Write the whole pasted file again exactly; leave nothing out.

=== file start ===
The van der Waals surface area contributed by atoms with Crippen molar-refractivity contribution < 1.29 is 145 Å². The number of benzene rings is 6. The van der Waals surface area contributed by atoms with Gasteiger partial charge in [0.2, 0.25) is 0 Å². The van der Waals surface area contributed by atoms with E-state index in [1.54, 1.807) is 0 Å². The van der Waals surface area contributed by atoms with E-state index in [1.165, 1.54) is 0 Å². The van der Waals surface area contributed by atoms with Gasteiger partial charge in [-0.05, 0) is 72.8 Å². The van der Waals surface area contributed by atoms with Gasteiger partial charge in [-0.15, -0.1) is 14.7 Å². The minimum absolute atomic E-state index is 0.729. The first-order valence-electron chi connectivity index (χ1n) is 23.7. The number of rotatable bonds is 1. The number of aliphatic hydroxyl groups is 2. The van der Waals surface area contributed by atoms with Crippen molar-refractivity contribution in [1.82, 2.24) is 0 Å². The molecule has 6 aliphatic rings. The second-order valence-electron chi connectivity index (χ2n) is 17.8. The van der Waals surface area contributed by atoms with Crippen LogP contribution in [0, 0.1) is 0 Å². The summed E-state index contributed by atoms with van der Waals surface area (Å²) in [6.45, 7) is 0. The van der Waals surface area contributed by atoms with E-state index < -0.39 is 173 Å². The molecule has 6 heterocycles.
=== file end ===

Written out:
The van der Waals surface area contributed by atoms with Crippen molar-refractivity contribution < 1.29 is 145 Å². The number of benzene rings is 6. The van der Waals surface area contributed by atoms with Gasteiger partial charge in [0.2, 0.25) is 0 Å². The van der Waals surface area contributed by atoms with E-state index in [1.54, 1.807) is 0 Å². The van der Waals surface area contributed by atoms with E-state index in [1.165, 1.54) is 0 Å². The van der Waals surface area contributed by atoms with Gasteiger partial charge in [-0.05, 0) is 72.8 Å². The van der Waals surface area contributed by atoms with Gasteiger partial charge in [-0.15, -0.1) is 14.7 Å². The minimum absolute atomic E-state index is 0.729. The first-order valence-electron chi connectivity index (χ1n) is 23.7. The number of rotatable bonds is 1. The number of aliphatic hydroxyl groups is 2. The van der Waals surface area contributed by atoms with Crippen molar-refractivity contribution in [1.82, 2.24) is 0 Å². The molecule has 6 aliphatic rings. The second-order valence-electron chi connectivity index (χ2n) is 17.8. The van der Waals surface area contributed by atoms with Crippen LogP contribution in [0, 0.1) is 0 Å². The summed E-state index contributed by atoms with van der Waals surface area (Å²) in [6.45, 7) is 0. The van der Waals surface area contributed by atoms with E-state index < -0.39 is 173 Å². The molecule has 6 heterocycles.